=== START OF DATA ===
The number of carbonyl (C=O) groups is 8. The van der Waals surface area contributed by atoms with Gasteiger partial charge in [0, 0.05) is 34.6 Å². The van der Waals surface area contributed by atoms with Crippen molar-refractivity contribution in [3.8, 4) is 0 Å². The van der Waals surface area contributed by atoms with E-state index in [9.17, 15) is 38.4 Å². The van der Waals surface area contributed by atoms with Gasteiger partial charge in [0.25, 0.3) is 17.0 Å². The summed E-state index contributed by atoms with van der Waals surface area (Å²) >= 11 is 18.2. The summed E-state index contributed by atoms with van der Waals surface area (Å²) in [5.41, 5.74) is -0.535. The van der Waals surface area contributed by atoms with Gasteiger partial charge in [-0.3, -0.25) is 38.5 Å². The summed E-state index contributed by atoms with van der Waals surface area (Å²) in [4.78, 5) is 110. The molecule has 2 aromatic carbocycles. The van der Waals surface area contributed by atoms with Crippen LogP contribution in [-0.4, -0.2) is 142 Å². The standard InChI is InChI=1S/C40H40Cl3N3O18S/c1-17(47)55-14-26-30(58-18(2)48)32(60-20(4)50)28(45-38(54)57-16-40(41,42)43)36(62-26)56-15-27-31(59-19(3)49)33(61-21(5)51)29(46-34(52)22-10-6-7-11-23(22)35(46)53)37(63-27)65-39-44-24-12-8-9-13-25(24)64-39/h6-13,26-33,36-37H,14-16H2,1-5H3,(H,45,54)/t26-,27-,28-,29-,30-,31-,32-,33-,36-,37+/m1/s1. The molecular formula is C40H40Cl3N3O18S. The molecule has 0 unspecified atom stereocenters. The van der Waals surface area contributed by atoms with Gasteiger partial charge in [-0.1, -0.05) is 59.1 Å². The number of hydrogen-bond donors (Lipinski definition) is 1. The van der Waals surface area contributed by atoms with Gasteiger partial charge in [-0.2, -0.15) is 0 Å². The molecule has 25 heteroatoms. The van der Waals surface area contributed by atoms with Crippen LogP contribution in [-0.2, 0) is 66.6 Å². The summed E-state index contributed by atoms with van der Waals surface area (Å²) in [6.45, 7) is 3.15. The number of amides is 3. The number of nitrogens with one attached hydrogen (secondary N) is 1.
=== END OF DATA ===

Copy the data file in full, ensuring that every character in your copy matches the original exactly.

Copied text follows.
The number of carbonyl (C=O) groups is 8. The van der Waals surface area contributed by atoms with Gasteiger partial charge in [0, 0.05) is 34.6 Å². The van der Waals surface area contributed by atoms with Crippen molar-refractivity contribution in [3.8, 4) is 0 Å². The van der Waals surface area contributed by atoms with E-state index in [9.17, 15) is 38.4 Å². The van der Waals surface area contributed by atoms with Gasteiger partial charge in [0.25, 0.3) is 17.0 Å². The summed E-state index contributed by atoms with van der Waals surface area (Å²) >= 11 is 18.2. The summed E-state index contributed by atoms with van der Waals surface area (Å²) in [5.41, 5.74) is -0.535. The van der Waals surface area contributed by atoms with Gasteiger partial charge in [-0.3, -0.25) is 38.5 Å². The summed E-state index contributed by atoms with van der Waals surface area (Å²) in [4.78, 5) is 110. The molecule has 2 aromatic carbocycles. The van der Waals surface area contributed by atoms with Crippen LogP contribution in [-0.4, -0.2) is 142 Å². The standard InChI is InChI=1S/C40H40Cl3N3O18S/c1-17(47)55-14-26-30(58-18(2)48)32(60-20(4)50)28(45-38(54)57-16-40(41,42)43)36(62-26)56-15-27-31(59-19(3)49)33(61-21(5)51)29(46-34(52)22-10-6-7-11-23(22)35(46)53)37(63-27)65-39-44-24-12-8-9-13-25(24)64-39/h6-13,26-33,36-37H,14-16H2,1-5H3,(H,45,54)/t26-,27-,28-,29-,30-,31-,32-,33-,36-,37+/m1/s1. The molecular formula is C40H40Cl3N3O18S. The molecule has 0 unspecified atom stereocenters. The van der Waals surface area contributed by atoms with Gasteiger partial charge in [-0.1, -0.05) is 59.1 Å². The number of hydrogen-bond donors (Lipinski definition) is 1. The van der Waals surface area contributed by atoms with Gasteiger partial charge in [-0.2, -0.15) is 0 Å². The molecule has 25 heteroatoms. The van der Waals surface area contributed by atoms with Crippen LogP contribution in [-0.2, 0) is 66.6 Å². The summed E-state index contributed by atoms with van der Waals surface area (Å²) in [6.45, 7) is 3.15. The number of amides is 3. The number of nitrogens with one attached hydrogen (secondary N) is 1.